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Nepal Expels Canadian Citizen For Tweeting About Its Politics

The government has revoked Robert Penner's work visa and given him two days to leave.

Last updated on May 3, 2016, at 5:07 p.m. ET

Posted on May 3, 2016, at 10:24 a.m. ET

Via Twitter


Nepal has revoked the visa of a Canadian citizen who was working in Kathmandu and asked him to leave the country, a day after he was detained for “spreading discord through provocative tweets,” according to Nepali immigration officials.

Robert Penner, 37, who has lived in Nepal for four years, was arrested on Monday by police officers with instructions from the Department of Immigration. Penner worked as the “principal scientist” for CloudFactory, an online technology company based in the city of Lalitpur, just outside Kathmandu. He was working legally under a work visa.

“This is the first case of this kind of arbitrary detention and decision to deport a foreign national for engaging in a conversation about Nepal’s politics,” Dipendra Jha, a lawyer at the Supreme Court in Kathmandu who is representing Penner, told BuzzFeed News.

Immigration officials said that Penner had also violated immigration rules by working for CloudFactory, while he had obtained a visa to work for Sprout Technology. However, Penner never changed companies — Sprout Technology is the Nepal subsidiary of CloudFactory, the international company.

Penner had been active on Twitter and Facebook over the last year, writing about Nepal’s new constitution and the Indian blockade that followed it. Nepal’s constitution, which was passed in September 2015, has been controversial since the Madhesis, an ethnic group in the southern plains, started protests demanding equal rights. Many Nepalis say the constitution also discriminated against women. In October, Human Rights Watch released a report that was critical of the government’s handling of the protests — but was condemned by some Nepalis as biased.

Penner, who can speak and write in Nepali, regularly responded to and engaged with critics, often in a stream of tweets or detailed posts that upset some Nepalis. Many disliked Penner’s comments on Nepal’s politics and called his approach combative, while others admired him for doing what many Nepalis did not.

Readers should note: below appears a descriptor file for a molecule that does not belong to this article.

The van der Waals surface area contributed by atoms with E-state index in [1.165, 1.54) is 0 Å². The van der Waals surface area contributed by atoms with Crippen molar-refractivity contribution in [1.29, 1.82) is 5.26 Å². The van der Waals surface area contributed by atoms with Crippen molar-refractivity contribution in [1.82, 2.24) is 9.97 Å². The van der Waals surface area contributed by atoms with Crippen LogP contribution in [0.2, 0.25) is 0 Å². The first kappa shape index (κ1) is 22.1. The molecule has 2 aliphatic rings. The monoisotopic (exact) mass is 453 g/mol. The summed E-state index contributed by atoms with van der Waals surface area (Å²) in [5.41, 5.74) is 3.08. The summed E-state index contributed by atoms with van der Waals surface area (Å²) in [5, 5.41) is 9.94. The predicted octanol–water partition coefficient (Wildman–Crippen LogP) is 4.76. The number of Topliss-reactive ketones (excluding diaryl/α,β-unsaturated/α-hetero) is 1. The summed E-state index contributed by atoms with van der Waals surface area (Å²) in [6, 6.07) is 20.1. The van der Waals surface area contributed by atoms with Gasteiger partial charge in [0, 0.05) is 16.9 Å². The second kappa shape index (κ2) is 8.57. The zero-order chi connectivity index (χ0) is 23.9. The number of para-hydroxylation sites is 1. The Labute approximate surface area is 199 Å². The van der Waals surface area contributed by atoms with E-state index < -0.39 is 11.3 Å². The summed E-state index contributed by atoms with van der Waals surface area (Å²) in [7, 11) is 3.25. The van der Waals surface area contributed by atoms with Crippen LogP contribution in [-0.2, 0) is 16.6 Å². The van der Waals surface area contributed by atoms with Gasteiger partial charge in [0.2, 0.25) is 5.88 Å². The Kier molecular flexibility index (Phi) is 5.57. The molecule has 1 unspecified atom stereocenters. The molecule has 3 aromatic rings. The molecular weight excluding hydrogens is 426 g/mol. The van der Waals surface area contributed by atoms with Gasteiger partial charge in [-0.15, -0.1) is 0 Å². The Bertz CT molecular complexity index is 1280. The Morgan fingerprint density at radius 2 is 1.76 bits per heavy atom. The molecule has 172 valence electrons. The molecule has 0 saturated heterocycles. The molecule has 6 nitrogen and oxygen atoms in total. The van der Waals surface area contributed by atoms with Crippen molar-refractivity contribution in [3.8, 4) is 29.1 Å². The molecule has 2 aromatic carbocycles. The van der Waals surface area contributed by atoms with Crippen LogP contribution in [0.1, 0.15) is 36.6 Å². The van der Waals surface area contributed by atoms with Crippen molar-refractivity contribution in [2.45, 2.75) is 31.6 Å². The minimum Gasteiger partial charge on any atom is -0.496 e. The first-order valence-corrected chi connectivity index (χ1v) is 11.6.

@robpenner is certainly asking some difficult questions to us Nepalis, including journalists;will not dismiss him because he is not a Nepali

In April, a handful of anonymous Twitter accounts sent a message to HelloSarkar ("Hello Government"), a Twitter handle set up by Nepal’s government to receive complaints and grievances, asking that it investigate Penner for violating immigration rules and “doing politics” in Nepal. The government responded by starting an investigation against Penner that is believed to have ultimately resulted in his arrest on Monday.

@UnitedNepal1 च.नं.३०९८३ बाट कारबाहीका लागि गृह मन्त्रालयमा पठाइएको छ । थप जानकारीका लागि https://t.co/yicoWVHR2q मा क्लिक गर्नुहोला ।

"Can a foreign national live in Nepal and intervene openly in its internal affairs? Look at his tweets."

"We have sent Ref. No. 30983 for action to the Ministry of Home."


Nepal’s law restricts foreign nationals from taking part in politics and has provisions to deport anyone the government thinks threatens national security or creates public disorder. In an interview with BuzzFeed News, Kedar Neupane, the director general of the Department of Immigration, said officials deemed Penner's participation on social platforms threatening and that the law gave them authority to deport him.

“We have been analyzing his tweets for several weeks and we decided that they violated the immigration laws of the country,” Neupane said. “We felt that his tweets were intended to rile people in support of the Madhesi protests and against the constitution.”

Neupane said Penner was not being deported but that the government is seeking a “voluntary departure” within two days. Jha, Penner’s lawyer, said the Canadian's team would appeal the decision on Wednesday.

“If freedom of expression has disrupted the country’s harmony, there needs to be evidence of violence or disturbance,” Jha said. “There is no evidence Penner’s tweets did either.”

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